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Originally published in "The Lord's Coming Herald & Wesleyan Bible Prophecy Advocate," March Editiion 2008

On The New Testament Doctrine Of A General Resurrection

1 Jesus Taught It

“Marvel not at this: for the hour is coming, in the which all that are in the graves shall hear his voice, And shall come forth; they that have done good unto the resurrection life; and they that done evil unto the resurrection of damnation” (Jn. 5:28-29).

Taken literally and at face value there is no great difficulty in understanding this text as teaching a general resurrection of the dead. A natural, common-sense reading of it leads, unerringly, to that conclusion.

The problem arises when one tries to “superimpose” one’s preconception of premillennialism (derived from one’s assumed interpretation of Revelation chapter 20) back upon the rest of the New Testament, including this text.

The attempt to force John 5:28-29 into a premillennial mold in order to “fit” one’s received “PRE”-conceptions imposed on Revelation chapter 20, however, is academically untenable, and palpably based on hermeneutical dishonesty.

We have ferreted- out the specific popular interpretational subterfuges of dispensational premillennialism in regard to John 5:28-29 and other texts in our book How To Interpret End-time Bible Prophecy: A Wesleyan View, pages 51-70, which please see for more details.

2. Paul Taught It

But this I confess unto thee, that after the way which they call heresy, so worship I the God of my fathers, believing all things which are written in the law and the prophets: And have hope toward God, which they themselves also allow, that there shall be a resurrection of the dead, both of the just and unjust” (Acts 24:14-15).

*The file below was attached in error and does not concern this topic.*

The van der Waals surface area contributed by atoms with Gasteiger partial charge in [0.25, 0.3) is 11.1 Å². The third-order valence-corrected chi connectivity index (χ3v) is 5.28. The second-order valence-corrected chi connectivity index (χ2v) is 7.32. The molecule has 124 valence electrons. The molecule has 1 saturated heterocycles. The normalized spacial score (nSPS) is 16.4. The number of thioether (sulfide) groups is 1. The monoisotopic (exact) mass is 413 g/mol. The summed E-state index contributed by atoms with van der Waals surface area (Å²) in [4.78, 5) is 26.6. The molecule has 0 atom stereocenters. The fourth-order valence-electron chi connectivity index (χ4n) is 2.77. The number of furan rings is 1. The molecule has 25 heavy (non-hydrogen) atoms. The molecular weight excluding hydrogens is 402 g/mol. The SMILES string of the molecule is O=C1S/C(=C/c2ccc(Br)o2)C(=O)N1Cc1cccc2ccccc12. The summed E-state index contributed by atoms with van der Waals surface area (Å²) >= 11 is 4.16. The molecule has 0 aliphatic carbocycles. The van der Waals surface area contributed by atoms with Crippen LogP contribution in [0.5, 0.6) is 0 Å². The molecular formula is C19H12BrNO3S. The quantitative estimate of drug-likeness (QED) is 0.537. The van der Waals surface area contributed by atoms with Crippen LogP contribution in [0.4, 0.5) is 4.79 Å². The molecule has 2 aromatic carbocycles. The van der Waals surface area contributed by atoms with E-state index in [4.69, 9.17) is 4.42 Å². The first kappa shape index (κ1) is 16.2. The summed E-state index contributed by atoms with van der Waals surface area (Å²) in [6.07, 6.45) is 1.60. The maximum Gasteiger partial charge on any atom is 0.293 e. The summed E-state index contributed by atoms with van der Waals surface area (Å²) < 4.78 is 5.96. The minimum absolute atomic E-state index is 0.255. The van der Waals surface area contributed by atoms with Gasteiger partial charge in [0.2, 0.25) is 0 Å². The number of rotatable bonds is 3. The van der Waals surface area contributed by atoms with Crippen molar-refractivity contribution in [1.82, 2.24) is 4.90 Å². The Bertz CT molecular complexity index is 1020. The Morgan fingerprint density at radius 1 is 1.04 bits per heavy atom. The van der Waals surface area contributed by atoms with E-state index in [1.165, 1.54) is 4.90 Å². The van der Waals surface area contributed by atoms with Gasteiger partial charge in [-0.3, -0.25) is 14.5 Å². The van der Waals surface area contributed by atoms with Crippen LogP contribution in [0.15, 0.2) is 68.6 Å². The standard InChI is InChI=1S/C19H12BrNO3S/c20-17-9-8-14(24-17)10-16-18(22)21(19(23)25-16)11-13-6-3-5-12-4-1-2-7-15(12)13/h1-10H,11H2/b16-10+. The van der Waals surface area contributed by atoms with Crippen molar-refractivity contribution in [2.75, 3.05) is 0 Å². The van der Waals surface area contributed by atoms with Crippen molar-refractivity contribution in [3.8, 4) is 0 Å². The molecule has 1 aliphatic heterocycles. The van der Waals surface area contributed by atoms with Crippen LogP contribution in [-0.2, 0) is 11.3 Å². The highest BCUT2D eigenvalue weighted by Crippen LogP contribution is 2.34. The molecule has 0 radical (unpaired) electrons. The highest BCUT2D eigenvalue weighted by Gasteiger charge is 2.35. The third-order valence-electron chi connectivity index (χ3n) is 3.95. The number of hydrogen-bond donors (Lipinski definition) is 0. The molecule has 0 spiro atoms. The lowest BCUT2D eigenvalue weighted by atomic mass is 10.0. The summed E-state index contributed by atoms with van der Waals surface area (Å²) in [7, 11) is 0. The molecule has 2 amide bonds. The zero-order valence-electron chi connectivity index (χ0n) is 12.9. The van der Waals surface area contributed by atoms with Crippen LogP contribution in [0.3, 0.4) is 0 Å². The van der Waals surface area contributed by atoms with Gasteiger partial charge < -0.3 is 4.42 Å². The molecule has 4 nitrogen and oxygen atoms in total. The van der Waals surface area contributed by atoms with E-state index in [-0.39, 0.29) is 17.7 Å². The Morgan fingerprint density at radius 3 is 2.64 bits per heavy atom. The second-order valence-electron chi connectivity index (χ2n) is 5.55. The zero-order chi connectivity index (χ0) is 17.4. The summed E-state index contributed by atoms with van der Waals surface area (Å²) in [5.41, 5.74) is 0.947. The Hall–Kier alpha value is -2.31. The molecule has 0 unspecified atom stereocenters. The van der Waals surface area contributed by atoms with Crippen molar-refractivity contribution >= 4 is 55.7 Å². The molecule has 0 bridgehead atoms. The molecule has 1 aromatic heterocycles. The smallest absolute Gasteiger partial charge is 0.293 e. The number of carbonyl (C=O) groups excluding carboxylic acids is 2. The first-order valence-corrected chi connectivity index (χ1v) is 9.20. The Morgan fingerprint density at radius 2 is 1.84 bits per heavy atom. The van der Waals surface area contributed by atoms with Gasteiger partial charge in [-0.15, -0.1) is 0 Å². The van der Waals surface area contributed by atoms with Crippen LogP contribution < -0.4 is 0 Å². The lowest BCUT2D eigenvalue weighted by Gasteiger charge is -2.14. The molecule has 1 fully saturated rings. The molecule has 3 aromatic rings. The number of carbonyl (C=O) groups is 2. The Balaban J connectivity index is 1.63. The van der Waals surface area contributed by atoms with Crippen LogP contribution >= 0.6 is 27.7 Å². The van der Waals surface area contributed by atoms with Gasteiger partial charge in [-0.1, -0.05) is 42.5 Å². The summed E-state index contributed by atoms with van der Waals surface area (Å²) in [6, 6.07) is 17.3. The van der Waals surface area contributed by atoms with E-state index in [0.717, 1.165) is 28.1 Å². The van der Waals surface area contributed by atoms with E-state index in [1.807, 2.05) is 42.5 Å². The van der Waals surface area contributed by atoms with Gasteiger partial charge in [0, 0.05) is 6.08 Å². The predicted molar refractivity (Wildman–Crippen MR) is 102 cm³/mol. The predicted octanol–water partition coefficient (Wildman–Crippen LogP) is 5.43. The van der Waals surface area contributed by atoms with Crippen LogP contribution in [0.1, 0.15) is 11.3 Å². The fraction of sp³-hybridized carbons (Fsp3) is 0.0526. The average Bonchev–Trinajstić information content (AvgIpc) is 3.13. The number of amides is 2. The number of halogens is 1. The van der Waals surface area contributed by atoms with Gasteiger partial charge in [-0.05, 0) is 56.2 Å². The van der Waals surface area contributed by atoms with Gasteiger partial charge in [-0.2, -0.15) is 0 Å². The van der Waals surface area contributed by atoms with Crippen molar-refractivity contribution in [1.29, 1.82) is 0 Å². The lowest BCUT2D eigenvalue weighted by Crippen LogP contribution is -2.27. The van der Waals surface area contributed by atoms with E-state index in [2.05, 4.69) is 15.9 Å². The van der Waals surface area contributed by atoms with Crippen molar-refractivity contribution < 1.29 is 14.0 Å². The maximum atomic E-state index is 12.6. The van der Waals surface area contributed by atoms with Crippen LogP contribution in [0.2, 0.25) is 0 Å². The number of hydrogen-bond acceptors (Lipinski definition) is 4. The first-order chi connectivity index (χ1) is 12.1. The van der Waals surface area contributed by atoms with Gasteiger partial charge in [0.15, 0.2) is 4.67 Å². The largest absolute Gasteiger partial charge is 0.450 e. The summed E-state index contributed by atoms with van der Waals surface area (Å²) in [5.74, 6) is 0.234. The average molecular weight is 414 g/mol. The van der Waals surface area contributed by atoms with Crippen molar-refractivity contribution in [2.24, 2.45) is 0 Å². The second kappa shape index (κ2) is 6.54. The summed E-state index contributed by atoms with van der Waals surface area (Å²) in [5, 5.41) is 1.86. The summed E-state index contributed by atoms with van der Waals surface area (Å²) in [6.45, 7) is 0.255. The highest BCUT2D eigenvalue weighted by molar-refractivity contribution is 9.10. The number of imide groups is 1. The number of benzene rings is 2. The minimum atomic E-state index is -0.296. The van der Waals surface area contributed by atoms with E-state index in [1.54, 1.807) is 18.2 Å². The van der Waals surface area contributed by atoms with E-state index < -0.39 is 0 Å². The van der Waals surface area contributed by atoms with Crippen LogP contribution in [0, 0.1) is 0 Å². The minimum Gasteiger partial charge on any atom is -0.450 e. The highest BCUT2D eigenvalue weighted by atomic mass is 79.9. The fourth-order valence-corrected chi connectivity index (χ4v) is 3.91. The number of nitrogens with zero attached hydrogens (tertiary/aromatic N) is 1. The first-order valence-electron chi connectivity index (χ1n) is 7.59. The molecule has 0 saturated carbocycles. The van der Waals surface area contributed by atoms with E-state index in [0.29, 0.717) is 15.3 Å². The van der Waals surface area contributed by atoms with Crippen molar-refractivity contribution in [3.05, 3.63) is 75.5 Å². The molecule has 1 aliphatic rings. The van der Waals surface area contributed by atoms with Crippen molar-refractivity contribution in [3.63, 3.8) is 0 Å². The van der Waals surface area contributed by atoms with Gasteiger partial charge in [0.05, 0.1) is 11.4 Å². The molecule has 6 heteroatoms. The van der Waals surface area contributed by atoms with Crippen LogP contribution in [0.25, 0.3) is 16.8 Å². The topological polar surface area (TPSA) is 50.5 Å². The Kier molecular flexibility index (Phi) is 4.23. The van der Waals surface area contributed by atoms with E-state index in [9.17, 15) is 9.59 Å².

“Because he hath appointed a day, in the which he will judge the world in righteousness by that man whom he hath ordained; whereof he hath given assurance unto all men, in that he hath raised him from the dead” (Acts 17:31).

The concepts of both a general resurrection of the dead and of a universal judgment of all mankind in connection with that event are inseparably twined in the mind of Paul. “Who shall judge the living and the dead at his appearing and His kingdom” (II Tim. 4:1) is only one of several statements where this relationship can be seen.

Nowhere can premillennialism be successfully established as the doctrine of St. Paul. For those who care to know, Geerhardus Vos’ book The Pauline Eschatology is the definitive scholarly work that debunks the interpretational subterfuges of the nineteenth century architects of modern dispensational premillennialism in this regard.

The challenge before us all is to be intellectually honest in our desire to know the truth, and in our study of the Bible . Shallow thinkers too easily swallow fables. You go on the stretch to dig a little deeper!

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